What does this mean for the world of cryptography?

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• 08-12-2002
hk_mp5kpdw
What does this mean for the world of cryptography?
Some dudes in India recently developed an algorithm to test for the primality of arbitrarily large numbers with a polynomial-time algorithm. Check here for a link to the site. My question is does this render more commonplace computer systems/networks capable of breaking encrypted data that was traditionally left to the realm of supercomputers using less efficient algorithms? You can download a PDF file from the website, it explains the algorithm and the math behind it.
• 10-07-2002
vasanth
well India rules :):):)
• 10-07-2002
Davros
Not an issue for cyptography.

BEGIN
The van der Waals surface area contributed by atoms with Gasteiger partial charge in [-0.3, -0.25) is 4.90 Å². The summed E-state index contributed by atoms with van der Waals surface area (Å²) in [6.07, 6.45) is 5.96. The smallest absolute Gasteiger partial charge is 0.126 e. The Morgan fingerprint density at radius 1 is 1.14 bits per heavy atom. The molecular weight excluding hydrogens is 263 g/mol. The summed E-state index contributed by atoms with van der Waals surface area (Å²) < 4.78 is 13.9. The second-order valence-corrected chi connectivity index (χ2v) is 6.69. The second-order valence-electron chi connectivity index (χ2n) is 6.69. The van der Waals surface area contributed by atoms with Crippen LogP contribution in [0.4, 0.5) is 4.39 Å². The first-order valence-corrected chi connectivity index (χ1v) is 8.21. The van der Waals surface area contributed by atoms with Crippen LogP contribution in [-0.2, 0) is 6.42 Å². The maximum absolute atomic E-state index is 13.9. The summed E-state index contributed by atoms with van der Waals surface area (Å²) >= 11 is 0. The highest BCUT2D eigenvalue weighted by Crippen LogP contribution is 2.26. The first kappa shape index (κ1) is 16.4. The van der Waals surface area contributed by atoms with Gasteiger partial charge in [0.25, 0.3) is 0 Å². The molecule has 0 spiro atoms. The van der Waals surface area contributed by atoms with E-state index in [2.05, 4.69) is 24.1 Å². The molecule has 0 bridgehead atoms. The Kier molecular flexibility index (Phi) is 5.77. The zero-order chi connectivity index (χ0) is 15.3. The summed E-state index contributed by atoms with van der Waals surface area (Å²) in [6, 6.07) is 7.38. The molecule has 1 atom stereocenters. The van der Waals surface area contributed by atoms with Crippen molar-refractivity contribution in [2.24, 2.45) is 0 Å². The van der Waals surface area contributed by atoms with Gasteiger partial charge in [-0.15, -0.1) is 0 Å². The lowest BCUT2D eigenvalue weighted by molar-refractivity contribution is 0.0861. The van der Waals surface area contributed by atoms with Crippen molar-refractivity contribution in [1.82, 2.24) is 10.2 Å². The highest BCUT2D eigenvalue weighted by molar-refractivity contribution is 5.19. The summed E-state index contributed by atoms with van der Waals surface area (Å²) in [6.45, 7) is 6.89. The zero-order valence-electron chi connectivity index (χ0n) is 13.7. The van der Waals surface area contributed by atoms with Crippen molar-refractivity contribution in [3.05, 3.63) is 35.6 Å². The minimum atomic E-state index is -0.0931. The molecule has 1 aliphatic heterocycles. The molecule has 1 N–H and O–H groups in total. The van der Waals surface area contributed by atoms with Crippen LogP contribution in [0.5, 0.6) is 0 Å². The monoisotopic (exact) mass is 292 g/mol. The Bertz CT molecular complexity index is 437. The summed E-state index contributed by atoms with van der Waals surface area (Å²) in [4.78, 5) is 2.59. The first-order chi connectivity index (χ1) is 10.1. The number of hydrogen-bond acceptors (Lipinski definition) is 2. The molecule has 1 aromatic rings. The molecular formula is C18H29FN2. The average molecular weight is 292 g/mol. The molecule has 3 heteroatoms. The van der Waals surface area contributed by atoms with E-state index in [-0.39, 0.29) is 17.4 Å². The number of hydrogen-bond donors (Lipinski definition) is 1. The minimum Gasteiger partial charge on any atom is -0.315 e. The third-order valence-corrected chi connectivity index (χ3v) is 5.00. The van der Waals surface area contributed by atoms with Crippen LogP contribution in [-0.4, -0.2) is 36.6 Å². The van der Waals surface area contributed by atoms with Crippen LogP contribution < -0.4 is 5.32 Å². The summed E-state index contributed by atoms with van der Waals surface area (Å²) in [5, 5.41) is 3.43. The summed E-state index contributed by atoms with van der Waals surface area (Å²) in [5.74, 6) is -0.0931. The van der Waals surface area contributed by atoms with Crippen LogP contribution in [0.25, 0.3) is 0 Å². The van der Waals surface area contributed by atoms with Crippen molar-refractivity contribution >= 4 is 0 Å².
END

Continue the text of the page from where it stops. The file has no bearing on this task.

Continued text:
The indian method allows for a relatively quick test of prime with 100% certaintity. There are already formulas to determine whether a number is probably prime (i.e. to within a 99% certaintity or higher). But previously, to be absolutely sure, you would have to employ a time consuming proof.

If someone were to come up with a really quick way a generating huge prime numbers, then that would be a serious issue.
• 10-07-2002
red_baron
they call that simple proof??? today at school we learned what if and only if is... suddenly this :eek:
• 10-07-2002
vasanth
well to generate a big nos... well my technique does not work 100% for numbers bigger than 5000 but say 60% and may be around 20 % for bigger number

3 is a prime number 3 x 3 =9

so the result 9 - 2 = 7 where 7 is a prime number

same way 7 x 7 = 49 where 7 is a prime number

the result 49 - 2 = 47 which is a prime number

this happens for most numbers but not for bigger ones... So is there any way of refining this.. .....